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The Kite Runner inspires a play on partition

Inspired from Khaled Hosseini’s popular title, The Kite Runner, the play I Bo Kaattey, tells the story of two childhood friends separated during partition, and how its protagonist Aazad comes to terms with its past after 20 years

There are millions of tales based on the Partition of India, some of heartbreak, others of deep-rooted in hatred and violence, while a few are forgotten or hidden behind closed doors. And each time, one goes back to them, emotions swell up like a river. Putting spotlight on such issues is Hindustani play, I Bo Kaattey. After two limited-audience stagings, the play, directed by young theatreperson, Akshay Anand Kohli is all set for its third stage performance at the NCPA, today.

I Bo Kaattey
(Above and below) The cast of I Bo Kaattey, rehearsing scenes from the play. PICs/Kaushik Thanekar

Inspired by Khaled Hosseini’s The Kite Runner, tales from family elders, and news reports from the time of Partition, and with references to the works of literary greats like Mirza Ghalib, Saadat Hasan Manto, and poetry of Bahadur Shah Zafar, the play takes you to the Lahore of an unpartitioned India, and to New Delhi of the 1970s.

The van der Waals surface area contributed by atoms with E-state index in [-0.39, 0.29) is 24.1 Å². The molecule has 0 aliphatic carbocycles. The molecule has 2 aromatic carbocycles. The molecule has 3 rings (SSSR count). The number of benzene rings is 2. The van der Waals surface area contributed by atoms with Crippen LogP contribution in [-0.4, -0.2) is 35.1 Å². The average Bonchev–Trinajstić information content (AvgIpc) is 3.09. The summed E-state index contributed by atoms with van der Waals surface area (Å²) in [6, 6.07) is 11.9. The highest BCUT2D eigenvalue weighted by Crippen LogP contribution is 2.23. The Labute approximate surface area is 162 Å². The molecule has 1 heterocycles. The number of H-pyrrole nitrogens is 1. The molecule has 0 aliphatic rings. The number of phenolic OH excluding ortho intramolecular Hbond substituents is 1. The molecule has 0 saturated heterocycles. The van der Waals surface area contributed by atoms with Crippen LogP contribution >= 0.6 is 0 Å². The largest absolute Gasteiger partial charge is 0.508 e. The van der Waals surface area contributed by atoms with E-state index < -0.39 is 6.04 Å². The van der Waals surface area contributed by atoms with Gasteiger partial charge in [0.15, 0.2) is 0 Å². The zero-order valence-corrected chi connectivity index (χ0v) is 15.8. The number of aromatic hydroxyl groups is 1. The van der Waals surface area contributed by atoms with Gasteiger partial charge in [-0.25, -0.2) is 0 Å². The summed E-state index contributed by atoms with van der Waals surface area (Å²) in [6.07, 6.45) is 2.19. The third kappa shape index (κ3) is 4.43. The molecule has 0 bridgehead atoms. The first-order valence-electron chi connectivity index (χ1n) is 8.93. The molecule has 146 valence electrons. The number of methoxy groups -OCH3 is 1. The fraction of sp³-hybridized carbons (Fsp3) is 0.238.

I Bo Kaattey

“Though, over half a century has passed, the wounds of Partition remain in most affected families. We have tried to tell a story that explores that era: its language, culture, the choices people made and how it changed their lives,” shares Kohli.
The 22-year-old director adds that though, the plot of I Bo Kaattey is inspired by The Kite Runner, there are many differences, especially with its characters, their portrayal, the events that motivated them and the dialogues.

I Bo Kaattey

“There are new characters in the play, and they react differently to the situation. Our goal was always to ensure that whoever sees the play, undergoes the nine emotions of performing arts, whether they have a history connected with the Partition or not,” says Kohli. The scripting took six to seven months, as research was crucial. “The language is a mix of old Urdu and old Punjabi, something, which is not spoken anymore. Hence, we had to read many plays and scour historical material to get a hang of the language and costume of the era,” he reveals.

I Bo Kaattey
A still from I Bo Kaattey. Pic Courtesy/Theatrewaalas

It is produced by the young theatre group Theatrewaalas. Kohli says that the cast comprises mostly of youngsters, many of whom will be performing on stage for the first time. Despite the age gap in the characters — some are 10-12 years old while the others are 28 years old — the group has managed to play most of them with the same number of actors. So, you have grown-ups playing children in the play. “The play is very close to us. It’s not just about recreating an old world, but also announce our arrival, that we are here, a roar, similar to what’s usually uttered after one defeats a kite — Kai Po Che (Gujarati) or I Bo Kaattey (in North India),” he adds.

The cast of the play includes Sarang Patwardhan, Umang Khanna, Ankit Sharma, Kamal Singh, Nadeem, Saloni Batra and Prashant with music by Mahesh Kapoor.

On: Today, 6.30 pm
At: Godrej Dance Theatre, NCPA, Nariman Point.
Call: 22824567

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